My RIP reading seems to be following a similar trajectory so far. I've finished my first book, a novella by Susan Hill, which I will write about this week, and now two short stories of the uncanny. They all have similar themes or are written in similar styles, but then maybe ghost stories by their very nature are similar in tone? Nightmarish qualities, feelings of dread, strange coincidences. Even if ghost stories are hard to pull off in terms of real scariness, the good ones still give a feeling of being cut off from reality, the feeling that the world is slightly off balance.
I'm hoping to read my way through The Haunted Mirror, which is a collection of stories by a variety of authors--favorites as chosen by Edward Gorey. I'm not sure how they are ordered, perhaps randomly. They are stories by nineteenth or early twentieth century writers (mostly male authors alas). This week's story is by an author I've not had the chance to read until now, "August Heat" by W.F. Harvey (quite fitting for a hot September that's happening at the moment.
It's a hot August afternoon and the narrator of the story, James Clarence Withencroft is an artist, though not a very successful one. Nearly melting from the heat, he has just made up his mind that the coolest and most comfortable place in the neighborhood is the deep end of the public swimming pool, which is where he is planning on going until sudden inspiration for a drawing comes upon him. So he sets about making a sketch. It's an unusual drawing--rather the subject is unusual. He draws a man of some girth, "a mountain of flesh", who is sitting in a courtroom just after sentence has been pronounced. His expression is one of horror and utter collapse.
Feeling pleased with his work James sets off with the intention of visiting a friend. Instead he stumbles upon something which jars him. He meets up with the man in his drawing. A man he had never set eyes on before. It's as if he has just stepped out of the drawing. Uncanny. Tempted as I am to share just one or two more details from the story, I am going to resist. I will only say there are more coincidences. This is a very short story that leaves things open ended for the reader's interpretation.
Since the Harvey was such a fast read and not wanting to leave this shadow world quite yet, I picked up Nightshade: 20th Century Ghost Stories edited by Robert Phillips which I have out from the library. It's another smorgasbord of stories by a variety of modern authors. It's a nice mix of writers both female and male and both English language and stories in translation. I decided to stick with someone fairly familiar, however, and read "The Bus" by Shirley Jackson. Shirley Jackson is always good for a chill or thrill or at the very least a nice feeling of creepiness.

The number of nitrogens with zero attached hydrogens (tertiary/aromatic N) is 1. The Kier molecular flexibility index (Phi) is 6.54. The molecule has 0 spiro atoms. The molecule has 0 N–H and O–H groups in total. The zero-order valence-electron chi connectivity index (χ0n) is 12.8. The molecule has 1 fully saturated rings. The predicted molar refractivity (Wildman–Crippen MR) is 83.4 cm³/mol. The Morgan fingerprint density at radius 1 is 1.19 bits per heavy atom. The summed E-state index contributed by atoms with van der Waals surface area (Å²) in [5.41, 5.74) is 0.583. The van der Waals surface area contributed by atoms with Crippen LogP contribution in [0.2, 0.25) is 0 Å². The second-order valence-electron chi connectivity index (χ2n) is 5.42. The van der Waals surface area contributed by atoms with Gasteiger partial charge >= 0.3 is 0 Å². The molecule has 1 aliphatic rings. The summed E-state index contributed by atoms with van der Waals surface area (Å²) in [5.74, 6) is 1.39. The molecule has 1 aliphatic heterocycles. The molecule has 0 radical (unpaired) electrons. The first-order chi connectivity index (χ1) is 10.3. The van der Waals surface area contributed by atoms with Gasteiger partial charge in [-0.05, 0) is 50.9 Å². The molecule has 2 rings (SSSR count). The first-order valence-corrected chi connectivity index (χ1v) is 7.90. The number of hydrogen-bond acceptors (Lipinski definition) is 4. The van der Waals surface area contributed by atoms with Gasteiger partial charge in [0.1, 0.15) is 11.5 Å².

Old Miss Harper doesn't like traveling in any case, but even less so on the dirty bus that takes her home. But it's a wet, nasty night and she is anxious to be out of it and in the comfort of her own house and there simply isn't any other way. Miss Harper is on the curmudgeonly, cantankerous side and doesn't hesitate to complain to the ticket seller or the driver about the cleanliness of the bus. She even jokingly thinks to herself that it would not be a surprise if the bus company sent a letter of complaint about her.
Resting her head against the seat she drifts off into an uncomfortable sleep. She enters a sort of dreamlike state that is fitful and not at all restful. All of a sudden, maybe an hour later she's jostled awake by the driver. He shakes her until she opens her eyes and tells her she must get off the bus. Her ticket is only good for a certain distance, but she believes she has arrived home so grabs her suitcase and eases herself down the stairs. After the bus pulls away and she has a chance to look about her she realizes that the bus has only left her at an unknown crossroads.
It's a filthy night and she's quickly soaked to the bone. When she sees approaching headlights she walks into the road and waves her hands in order to make them stop. It's a truck with two young men who she asks for a ride. As wet as she is they take a little convincing to let her ride along. They drop her off at a house that's been turned into a roadside saloon frequented by young people. The house, once a private family home, seems oddly familiar. More of the uncanny. Coincidence once again or something more sinister? In true Shirley Jackson form there is a twist at the end. Not quite the same caliber as "The Lottery" she still does a nice job of throwing the reader slightly for a loop.
Next week a story by Charles Dickens: "The Signal Man".